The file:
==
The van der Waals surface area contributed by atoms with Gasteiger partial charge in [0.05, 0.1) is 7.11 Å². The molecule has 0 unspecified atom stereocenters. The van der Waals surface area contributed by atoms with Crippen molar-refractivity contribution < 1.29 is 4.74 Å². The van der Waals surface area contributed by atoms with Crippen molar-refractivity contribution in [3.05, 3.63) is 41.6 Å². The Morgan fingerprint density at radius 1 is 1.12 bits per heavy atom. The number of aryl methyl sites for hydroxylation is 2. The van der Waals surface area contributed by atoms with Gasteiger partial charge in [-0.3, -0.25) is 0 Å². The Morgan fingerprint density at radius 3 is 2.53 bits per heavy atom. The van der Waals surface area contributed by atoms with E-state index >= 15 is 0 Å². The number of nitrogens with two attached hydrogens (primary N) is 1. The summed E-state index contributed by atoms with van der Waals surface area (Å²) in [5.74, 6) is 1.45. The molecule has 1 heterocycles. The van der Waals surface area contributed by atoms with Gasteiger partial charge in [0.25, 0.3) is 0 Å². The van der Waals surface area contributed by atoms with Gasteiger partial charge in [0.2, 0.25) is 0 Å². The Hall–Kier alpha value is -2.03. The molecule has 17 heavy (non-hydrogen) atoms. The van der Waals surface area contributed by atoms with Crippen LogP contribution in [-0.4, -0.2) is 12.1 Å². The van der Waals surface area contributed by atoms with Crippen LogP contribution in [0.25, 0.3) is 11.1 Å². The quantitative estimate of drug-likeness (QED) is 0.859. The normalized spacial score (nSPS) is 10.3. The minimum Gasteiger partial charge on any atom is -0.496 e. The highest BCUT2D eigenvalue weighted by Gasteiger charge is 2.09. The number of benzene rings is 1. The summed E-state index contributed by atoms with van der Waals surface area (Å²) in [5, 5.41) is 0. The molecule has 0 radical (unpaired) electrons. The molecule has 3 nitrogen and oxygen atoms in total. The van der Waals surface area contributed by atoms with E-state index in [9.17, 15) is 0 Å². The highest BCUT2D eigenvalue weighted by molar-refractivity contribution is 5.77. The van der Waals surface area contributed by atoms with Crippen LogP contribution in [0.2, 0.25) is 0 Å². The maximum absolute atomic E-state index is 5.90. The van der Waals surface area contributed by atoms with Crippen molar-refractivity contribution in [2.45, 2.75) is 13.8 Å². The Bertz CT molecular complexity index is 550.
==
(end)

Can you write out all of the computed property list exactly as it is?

The van der Waals surface area contributed by atoms with Gasteiger partial charge in [0.05, 0.1) is 7.11 Å². The molecule has 0 unspecified atom stereocenters. The van der Waals surface area contributed by atoms with Crippen molar-refractivity contribution < 1.29 is 4.74 Å². The van der Waals surface area contributed by atoms with Crippen molar-refractivity contribution in [3.05, 3.63) is 41.6 Å². The Morgan fingerprint density at radius 1 is 1.12 bits per heavy atom. The number of aryl methyl sites for hydroxylation is 2. The van der Waals surface area contributed by atoms with Gasteiger partial charge in [-0.3, -0.25) is 0 Å². The Morgan fingerprint density at radius 3 is 2.53 bits per heavy atom. The van der Waals surface area contributed by atoms with E-state index >= 15 is 0 Å². The number of nitrogens with two attached hydrogens (primary N) is 1. The summed E-state index contributed by atoms with van der Waals surface area (Å²) in [5.74, 6) is 1.45. The molecule has 1 heterocycles. The van der Waals surface area contributed by atoms with Gasteiger partial charge in [0.25, 0.3) is 0 Å². The van der Waals surface area contributed by atoms with Gasteiger partial charge in [0.2, 0.25) is 0 Å². The Hall–Kier alpha value is -2.03. The molecule has 17 heavy (non-hydrogen) atoms. The van der Waals surface area contributed by atoms with Crippen LogP contribution in [-0.4, -0.2) is 12.1 Å². The van der Waals surface area contributed by atoms with Crippen LogP contribution in [0.25, 0.3) is 11.1 Å². The quantitative estimate of drug-likeness (QED) is 0.859. The normalized spacial score (nSPS) is 10.3. The minimum Gasteiger partial charge on any atom is -0.496 e. The highest BCUT2D eigenvalue weighted by Gasteiger charge is 2.09. The number of benzene rings is 1. The summed E-state index contributed by atoms with van der Waals surface area (Å²) in [5, 5.41) is 0. The molecule has 0 radical (unpaired) electrons. The molecule has 3 nitrogen and oxygen atoms in total. The van der Waals surface area contributed by atoms with E-state index in [9.17, 15) is 0 Å². The highest BCUT2D eigenvalue weighted by molar-refractivity contribution is 5.77. The van der Waals surface area contributed by atoms with Crippen LogP contribution in [0.2, 0.25) is 0 Å². The maximum absolute atomic E-state index is 5.90. The van der Waals surface area contributed by atoms with Crippen molar-refractivity contribution in [2.45, 2.75) is 13.8 Å². The Bertz CT molecular complexity index is 550.